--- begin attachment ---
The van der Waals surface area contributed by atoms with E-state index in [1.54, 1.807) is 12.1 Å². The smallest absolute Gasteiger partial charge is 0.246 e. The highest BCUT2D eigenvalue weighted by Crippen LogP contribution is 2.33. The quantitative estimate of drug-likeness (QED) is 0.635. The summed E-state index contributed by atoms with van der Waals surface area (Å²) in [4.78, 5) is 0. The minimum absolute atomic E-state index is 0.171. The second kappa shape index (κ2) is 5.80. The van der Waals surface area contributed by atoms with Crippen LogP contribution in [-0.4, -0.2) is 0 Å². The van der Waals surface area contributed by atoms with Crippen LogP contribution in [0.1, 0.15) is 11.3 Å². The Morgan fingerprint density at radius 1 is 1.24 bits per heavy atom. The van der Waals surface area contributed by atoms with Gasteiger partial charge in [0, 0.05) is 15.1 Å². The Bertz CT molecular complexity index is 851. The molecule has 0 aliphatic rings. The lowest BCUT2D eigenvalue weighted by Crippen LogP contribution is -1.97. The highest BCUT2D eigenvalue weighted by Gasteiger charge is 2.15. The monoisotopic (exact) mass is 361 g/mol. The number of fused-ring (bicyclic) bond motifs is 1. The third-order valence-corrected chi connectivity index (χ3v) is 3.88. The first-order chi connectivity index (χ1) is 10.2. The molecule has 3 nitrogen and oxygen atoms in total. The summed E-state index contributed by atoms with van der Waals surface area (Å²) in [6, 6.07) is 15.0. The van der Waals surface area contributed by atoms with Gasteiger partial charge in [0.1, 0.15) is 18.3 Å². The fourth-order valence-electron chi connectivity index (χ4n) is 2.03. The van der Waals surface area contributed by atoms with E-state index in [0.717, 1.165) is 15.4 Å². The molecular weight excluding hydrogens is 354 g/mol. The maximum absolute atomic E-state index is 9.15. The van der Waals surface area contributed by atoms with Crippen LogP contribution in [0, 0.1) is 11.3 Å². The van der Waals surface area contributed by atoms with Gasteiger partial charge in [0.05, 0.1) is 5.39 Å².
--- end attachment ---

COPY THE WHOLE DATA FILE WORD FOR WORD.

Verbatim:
The van der Waals surface area contributed by atoms with E-state index in [1.54, 1.807) is 12.1 Å². The smallest absolute Gasteiger partial charge is 0.246 e. The highest BCUT2D eigenvalue weighted by Crippen LogP contribution is 2.33. The quantitative estimate of drug-likeness (QED) is 0.635. The summed E-state index contributed by atoms with van der Waals surface area (Å²) in [4.78, 5) is 0. The minimum absolute atomic E-state index is 0.171. The second kappa shape index (κ2) is 5.80. The van der Waals surface area contributed by atoms with Crippen LogP contribution in [-0.4, -0.2) is 0 Å². The van der Waals surface area contributed by atoms with Crippen LogP contribution in [0.1, 0.15) is 11.3 Å². The Morgan fingerprint density at radius 1 is 1.24 bits per heavy atom. The van der Waals surface area contributed by atoms with Gasteiger partial charge in [0, 0.05) is 15.1 Å². The Bertz CT molecular complexity index is 851. The molecule has 0 aliphatic rings. The lowest BCUT2D eigenvalue weighted by Crippen LogP contribution is -1.97. The highest BCUT2D eigenvalue weighted by Gasteiger charge is 2.15. The monoisotopic (exact) mass is 361 g/mol. The number of fused-ring (bicyclic) bond motifs is 1. The third-order valence-corrected chi connectivity index (χ3v) is 3.88. The first-order chi connectivity index (χ1) is 10.2. The molecule has 3 nitrogen and oxygen atoms in total. The summed E-state index contributed by atoms with van der Waals surface area (Å²) in [6, 6.07) is 15.0. The van der Waals surface area contributed by atoms with Gasteiger partial charge in [0.1, 0.15) is 18.3 Å². The fourth-order valence-electron chi connectivity index (χ4n) is 2.03. The van der Waals surface area contributed by atoms with E-state index in [0.717, 1.165) is 15.4 Å². The molecular weight excluding hydrogens is 354 g/mol. The maximum absolute atomic E-state index is 9.15. The van der Waals surface area contributed by atoms with Crippen LogP contribution in [0, 0.1) is 11.3 Å². The van der Waals surface area contributed by atoms with Gasteiger partial charge in [0.05, 0.1) is 5.39 Å².